Google’s Stefano Cazzulani, Chrome Product Manager, writes on the Chromium blog that, despite a plethora of benchmarks on the web, Google wanted a new suite with “new benchmarks created from full, unaltered, well-known web applications and libraries.” The result, says the company, is a test suite that better reflects performance in “real web applications.”
Of course what constitutes “well-known web applications and libraries” is left to Google’s Chrome team to decide, and, perhaps not coincidentally, Chrome scores quite well on Octane’s hand-picked suite. That’s not to say that Chrome isn’t actually quite fast, but it does highlight the main problem with browser-maker benchmarks — the browser vendor creating them almost always seems to score the highest on them.
I ran the latest version of each of the major web browsers through Octane on a 2008 MacBook Pro (average of five runs each):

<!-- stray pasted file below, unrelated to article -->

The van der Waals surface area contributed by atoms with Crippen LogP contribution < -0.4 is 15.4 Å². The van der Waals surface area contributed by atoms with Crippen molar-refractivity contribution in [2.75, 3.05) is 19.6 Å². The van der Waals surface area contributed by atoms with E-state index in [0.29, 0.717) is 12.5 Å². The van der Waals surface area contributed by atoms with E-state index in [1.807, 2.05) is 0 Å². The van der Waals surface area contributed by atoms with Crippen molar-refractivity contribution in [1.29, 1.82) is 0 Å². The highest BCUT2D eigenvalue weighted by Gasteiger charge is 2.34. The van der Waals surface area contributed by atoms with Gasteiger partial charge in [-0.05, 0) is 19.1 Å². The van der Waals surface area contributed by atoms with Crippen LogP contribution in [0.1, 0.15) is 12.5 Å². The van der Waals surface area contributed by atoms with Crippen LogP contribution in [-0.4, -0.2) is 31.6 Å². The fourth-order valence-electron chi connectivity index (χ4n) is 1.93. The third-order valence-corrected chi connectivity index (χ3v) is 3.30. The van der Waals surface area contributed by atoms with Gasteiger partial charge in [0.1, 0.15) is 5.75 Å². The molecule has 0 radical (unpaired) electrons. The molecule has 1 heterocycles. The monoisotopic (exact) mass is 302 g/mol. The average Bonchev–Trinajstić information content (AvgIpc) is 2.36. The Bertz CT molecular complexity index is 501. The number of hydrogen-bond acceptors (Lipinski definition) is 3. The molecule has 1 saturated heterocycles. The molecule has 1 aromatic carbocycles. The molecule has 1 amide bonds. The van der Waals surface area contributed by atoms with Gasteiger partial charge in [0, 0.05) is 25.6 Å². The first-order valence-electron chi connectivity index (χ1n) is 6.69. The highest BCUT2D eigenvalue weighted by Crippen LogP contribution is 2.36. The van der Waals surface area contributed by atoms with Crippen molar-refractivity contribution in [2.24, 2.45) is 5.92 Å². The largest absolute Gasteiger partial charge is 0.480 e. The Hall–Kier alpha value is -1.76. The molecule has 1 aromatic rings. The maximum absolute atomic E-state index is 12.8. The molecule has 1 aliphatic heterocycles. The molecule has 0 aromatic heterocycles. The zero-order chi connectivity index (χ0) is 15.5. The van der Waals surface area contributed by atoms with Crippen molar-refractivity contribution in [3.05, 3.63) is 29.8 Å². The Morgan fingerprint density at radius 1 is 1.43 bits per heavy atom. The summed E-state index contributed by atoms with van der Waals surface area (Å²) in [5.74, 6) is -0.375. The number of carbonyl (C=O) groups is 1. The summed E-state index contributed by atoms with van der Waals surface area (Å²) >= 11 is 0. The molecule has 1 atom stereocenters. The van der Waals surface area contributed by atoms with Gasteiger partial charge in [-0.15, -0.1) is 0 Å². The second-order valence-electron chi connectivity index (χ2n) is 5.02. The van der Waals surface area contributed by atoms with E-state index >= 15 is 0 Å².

- Safari 6: 6007
- Chrome 21: 8517
- Firefox 14: 5351
- Opera 12: 3330
- Internet Explorer 9: (tested in VMWare, but IE9 didn’t render the page.)
- Mobile Safari (iPad 3): 553 (incomplete test, typed arrays aren’t supported in Mobile Safari).
Naturally the results will vary depending on your hardware, particularly your graphics card, but in all my tests Chrome won by a large margin.
To see the actual tests — which include a 2D physics engine, a 3D rendering engine culled from translated C++ along wit PDF.js and other libraries — head on over to Google Code where you’ll find the source for the entire suite. Also be sure to read through the FAQ for more info about the thinking behind Octane.